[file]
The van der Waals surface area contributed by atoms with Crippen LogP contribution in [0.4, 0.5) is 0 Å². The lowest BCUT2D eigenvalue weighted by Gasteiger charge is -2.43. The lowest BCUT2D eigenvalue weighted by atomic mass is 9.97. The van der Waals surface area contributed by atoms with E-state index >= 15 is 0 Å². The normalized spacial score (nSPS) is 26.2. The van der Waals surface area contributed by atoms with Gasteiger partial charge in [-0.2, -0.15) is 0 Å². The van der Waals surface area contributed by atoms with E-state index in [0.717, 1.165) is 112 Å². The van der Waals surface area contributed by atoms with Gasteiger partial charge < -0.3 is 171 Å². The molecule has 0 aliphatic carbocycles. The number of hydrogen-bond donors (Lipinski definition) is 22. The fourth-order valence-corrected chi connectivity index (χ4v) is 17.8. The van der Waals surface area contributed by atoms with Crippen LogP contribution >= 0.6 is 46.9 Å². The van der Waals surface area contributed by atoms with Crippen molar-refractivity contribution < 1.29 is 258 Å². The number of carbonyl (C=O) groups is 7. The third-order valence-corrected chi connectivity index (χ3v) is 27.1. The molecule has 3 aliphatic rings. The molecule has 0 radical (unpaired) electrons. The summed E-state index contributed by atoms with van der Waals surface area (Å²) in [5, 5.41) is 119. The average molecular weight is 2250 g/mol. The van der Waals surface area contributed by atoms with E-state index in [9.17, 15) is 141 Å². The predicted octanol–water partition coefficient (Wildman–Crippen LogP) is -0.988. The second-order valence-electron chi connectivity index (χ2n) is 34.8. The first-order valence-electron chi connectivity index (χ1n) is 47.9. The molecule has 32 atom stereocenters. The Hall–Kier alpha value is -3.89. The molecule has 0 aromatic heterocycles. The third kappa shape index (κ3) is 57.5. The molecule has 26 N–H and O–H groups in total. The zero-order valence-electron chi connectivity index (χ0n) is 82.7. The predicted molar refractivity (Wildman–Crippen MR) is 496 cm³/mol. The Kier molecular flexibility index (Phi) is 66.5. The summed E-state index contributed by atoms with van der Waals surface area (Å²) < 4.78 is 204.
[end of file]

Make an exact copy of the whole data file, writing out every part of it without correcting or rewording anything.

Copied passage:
The van der Waals surface area contributed by atoms with Crippen LogP contribution in [0.4, 0.5) is 0 Å². The lowest BCUT2D eigenvalue weighted by Gasteiger charge is -2.43. The lowest BCUT2D eigenvalue weighted by atomic mass is 9.97. The van der Waals surface area contributed by atoms with E-state index >= 15 is 0 Å². The normalized spacial score (nSPS) is 26.2. The van der Waals surface area contributed by atoms with Gasteiger partial charge in [-0.2, -0.15) is 0 Å². The van der Waals surface area contributed by atoms with E-state index in [0.717, 1.165) is 112 Å². The van der Waals surface area contributed by atoms with Gasteiger partial charge < -0.3 is 171 Å². The molecule has 0 aliphatic carbocycles. The number of hydrogen-bond donors (Lipinski definition) is 22. The fourth-order valence-corrected chi connectivity index (χ4v) is 17.8. The van der Waals surface area contributed by atoms with Crippen LogP contribution >= 0.6 is 46.9 Å². The van der Waals surface area contributed by atoms with Crippen molar-refractivity contribution < 1.29 is 258 Å². The number of carbonyl (C=O) groups is 7. The third-order valence-corrected chi connectivity index (χ3v) is 27.1. The molecule has 3 aliphatic rings. The molecule has 0 radical (unpaired) electrons. The summed E-state index contributed by atoms with van der Waals surface area (Å²) in [5, 5.41) is 119. The average molecular weight is 2250 g/mol. The van der Waals surface area contributed by atoms with E-state index in [9.17, 15) is 141 Å². The predicted octanol–water partition coefficient (Wildman–Crippen LogP) is -0.988. The second-order valence-electron chi connectivity index (χ2n) is 34.8. The first-order valence-electron chi connectivity index (χ1n) is 47.9. The molecule has 32 atom stereocenters. The Hall–Kier alpha value is -3.89. The molecule has 0 aromatic heterocycles. The third kappa shape index (κ3) is 57.5. The molecule has 26 N–H and O–H groups in total. The zero-order valence-electron chi connectivity index (χ0n) is 82.7. The predicted molar refractivity (Wildman–Crippen MR) is 496 cm³/mol. The Kier molecular flexibility index (Phi) is 66.5. The summed E-state index contributed by atoms with van der Waals surface area (Å²) < 4.78 is 204.